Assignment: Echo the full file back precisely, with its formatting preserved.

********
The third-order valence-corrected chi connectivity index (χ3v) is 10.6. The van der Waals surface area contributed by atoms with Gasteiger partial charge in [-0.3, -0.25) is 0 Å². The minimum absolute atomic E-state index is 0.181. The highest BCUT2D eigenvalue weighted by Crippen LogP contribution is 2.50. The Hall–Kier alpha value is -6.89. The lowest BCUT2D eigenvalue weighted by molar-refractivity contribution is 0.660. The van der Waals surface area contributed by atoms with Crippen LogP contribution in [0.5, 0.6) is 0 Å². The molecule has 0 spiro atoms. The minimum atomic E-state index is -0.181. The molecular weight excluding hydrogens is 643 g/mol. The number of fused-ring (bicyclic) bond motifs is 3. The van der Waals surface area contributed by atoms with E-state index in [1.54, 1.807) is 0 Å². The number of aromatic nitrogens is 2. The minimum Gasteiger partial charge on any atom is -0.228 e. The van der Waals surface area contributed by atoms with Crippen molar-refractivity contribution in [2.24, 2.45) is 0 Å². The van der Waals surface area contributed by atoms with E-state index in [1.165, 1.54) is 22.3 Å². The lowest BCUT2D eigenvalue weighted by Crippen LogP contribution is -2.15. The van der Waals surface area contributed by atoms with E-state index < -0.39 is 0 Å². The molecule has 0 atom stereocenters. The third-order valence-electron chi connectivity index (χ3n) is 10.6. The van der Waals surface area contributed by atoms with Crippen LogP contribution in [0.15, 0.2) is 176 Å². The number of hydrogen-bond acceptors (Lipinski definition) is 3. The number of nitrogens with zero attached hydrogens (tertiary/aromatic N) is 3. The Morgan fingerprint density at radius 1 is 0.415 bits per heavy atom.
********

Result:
The third-order valence-corrected chi connectivity index (χ3v) is 10.6. The van der Waals surface area contributed by atoms with Gasteiger partial charge in [-0.3, -0.25) is 0 Å². The minimum absolute atomic E-state index is 0.181. The highest BCUT2D eigenvalue weighted by Crippen LogP contribution is 2.50. The Hall–Kier alpha value is -6.89. The lowest BCUT2D eigenvalue weighted by molar-refractivity contribution is 0.660. The van der Waals surface area contributed by atoms with Crippen LogP contribution in [0.5, 0.6) is 0 Å². The molecule has 0 spiro atoms. The minimum atomic E-state index is -0.181. The molecular weight excluding hydrogens is 643 g/mol. The number of fused-ring (bicyclic) bond motifs is 3. The van der Waals surface area contributed by atoms with E-state index in [1.54, 1.807) is 0 Å². The number of aromatic nitrogens is 2. The minimum Gasteiger partial charge on any atom is -0.228 e. The van der Waals surface area contributed by atoms with Crippen molar-refractivity contribution in [2.24, 2.45) is 0 Å². The van der Waals surface area contributed by atoms with E-state index in [1.165, 1.54) is 22.3 Å². The lowest BCUT2D eigenvalue weighted by Crippen LogP contribution is -2.15. The van der Waals surface area contributed by atoms with E-state index < -0.39 is 0 Å². The molecule has 0 atom stereocenters. The third-order valence-electron chi connectivity index (χ3n) is 10.6. The van der Waals surface area contributed by atoms with Crippen LogP contribution in [0.15, 0.2) is 176 Å². The number of hydrogen-bond acceptors (Lipinski definition) is 3. The number of nitrogens with zero attached hydrogens (tertiary/aromatic N) is 3. The Morgan fingerprint density at radius 1 is 0.415 bits per heavy atom.